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Simple question [Signals and Systems]

  1. May 30, 2007 #1
    Hi

    The following question is from Oppenheim/Wilsky/Nawab chapter 1.

    Consider a periodic signal

    [tex]x(t) = 1[/tex] for [tex]0 \leq t \leq 1[/tex]
    [tex]x(t) = -2 [/tex] for [tex]1 < t <2[/tex]

    with period [itex]T = 2[/itex]. The derivative of this signal is related to the impulse train

    [tex]g(t) = \sum_{k = -\infty}^{\infty}\delte(t-2k)[/tex]

    with period T = 2. It can be shown that

    [tex]\frac{dx(t)}{dt} = A_{1}g(t-t_{1}) + A_{2}g(t-t_{2})[/tex]

    Determine the values of [itex]A_{1}[/itex], [itex]t_{1}[/itex], [itex]A_{2}[/itex], and [itex]t_{2}[/itex].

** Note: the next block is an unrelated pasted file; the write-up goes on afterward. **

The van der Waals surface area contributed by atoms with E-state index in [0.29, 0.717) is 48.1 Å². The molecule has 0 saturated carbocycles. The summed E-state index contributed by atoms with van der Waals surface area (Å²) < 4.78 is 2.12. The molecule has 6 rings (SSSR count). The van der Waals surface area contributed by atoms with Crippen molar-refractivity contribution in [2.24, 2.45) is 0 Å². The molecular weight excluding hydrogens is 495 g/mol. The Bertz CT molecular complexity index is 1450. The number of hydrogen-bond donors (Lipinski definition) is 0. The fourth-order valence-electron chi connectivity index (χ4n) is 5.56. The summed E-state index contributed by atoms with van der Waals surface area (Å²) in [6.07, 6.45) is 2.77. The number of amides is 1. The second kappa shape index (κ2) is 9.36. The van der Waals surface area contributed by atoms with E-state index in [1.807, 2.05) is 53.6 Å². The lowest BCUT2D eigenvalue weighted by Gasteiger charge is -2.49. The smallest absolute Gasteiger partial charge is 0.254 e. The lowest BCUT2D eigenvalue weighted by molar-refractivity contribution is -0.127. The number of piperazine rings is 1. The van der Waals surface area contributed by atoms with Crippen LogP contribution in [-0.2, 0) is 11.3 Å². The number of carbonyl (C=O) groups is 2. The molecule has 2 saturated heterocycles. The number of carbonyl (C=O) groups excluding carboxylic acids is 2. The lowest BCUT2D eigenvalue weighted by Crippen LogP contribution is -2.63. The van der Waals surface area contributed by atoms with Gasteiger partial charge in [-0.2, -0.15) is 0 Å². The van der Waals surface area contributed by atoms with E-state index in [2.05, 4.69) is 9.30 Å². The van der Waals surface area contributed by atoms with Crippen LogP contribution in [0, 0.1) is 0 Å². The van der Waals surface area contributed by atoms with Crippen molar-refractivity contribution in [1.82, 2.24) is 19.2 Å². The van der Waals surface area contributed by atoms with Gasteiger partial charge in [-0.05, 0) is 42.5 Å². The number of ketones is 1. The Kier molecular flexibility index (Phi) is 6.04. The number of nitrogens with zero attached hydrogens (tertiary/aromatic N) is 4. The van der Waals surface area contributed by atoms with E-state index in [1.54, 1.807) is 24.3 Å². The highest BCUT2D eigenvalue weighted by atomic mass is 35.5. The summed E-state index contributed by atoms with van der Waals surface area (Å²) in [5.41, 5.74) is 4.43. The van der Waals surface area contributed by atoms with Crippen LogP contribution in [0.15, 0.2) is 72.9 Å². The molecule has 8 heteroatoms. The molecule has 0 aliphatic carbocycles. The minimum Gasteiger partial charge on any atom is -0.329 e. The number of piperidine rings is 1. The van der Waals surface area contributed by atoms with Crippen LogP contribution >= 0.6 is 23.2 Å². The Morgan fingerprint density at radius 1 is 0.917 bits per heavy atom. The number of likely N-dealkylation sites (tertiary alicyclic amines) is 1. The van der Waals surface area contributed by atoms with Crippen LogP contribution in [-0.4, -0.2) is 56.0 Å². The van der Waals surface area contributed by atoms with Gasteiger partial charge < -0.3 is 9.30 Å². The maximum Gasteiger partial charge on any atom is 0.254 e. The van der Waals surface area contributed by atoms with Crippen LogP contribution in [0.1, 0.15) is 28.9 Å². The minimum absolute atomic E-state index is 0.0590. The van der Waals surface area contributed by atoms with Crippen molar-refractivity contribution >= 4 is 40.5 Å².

I got stuck with this one. Anyway here's my solution. Would appreciate any help in solving the problem.

    [tex]x(t) = \sum_{k = -\infty}^{\infty}(u(t-2k) - u(t-2k-1)) + (-2)(u(t-2k-1) - u(t-2k-2))[/tex]

    so

    [tex]x(t) = \sum_{k = -\infty}^{\infty}u(t-2k) - 3\sum_{k = -\infty}^{\infty}u(t-2k-1)) -2\sum_{k = -\infty}^{\infty}u(t-2k-2) [/tex]

    so

    [tex]\frac{dx}{dt} = g(t) - 3g(t-1) - g(t-2)[/tex]

    which is wrong...
     
  2. jcsd
  3. May 30, 2007 #2
    Okay I got it graphically, but what if I want to do it algebraically?
     
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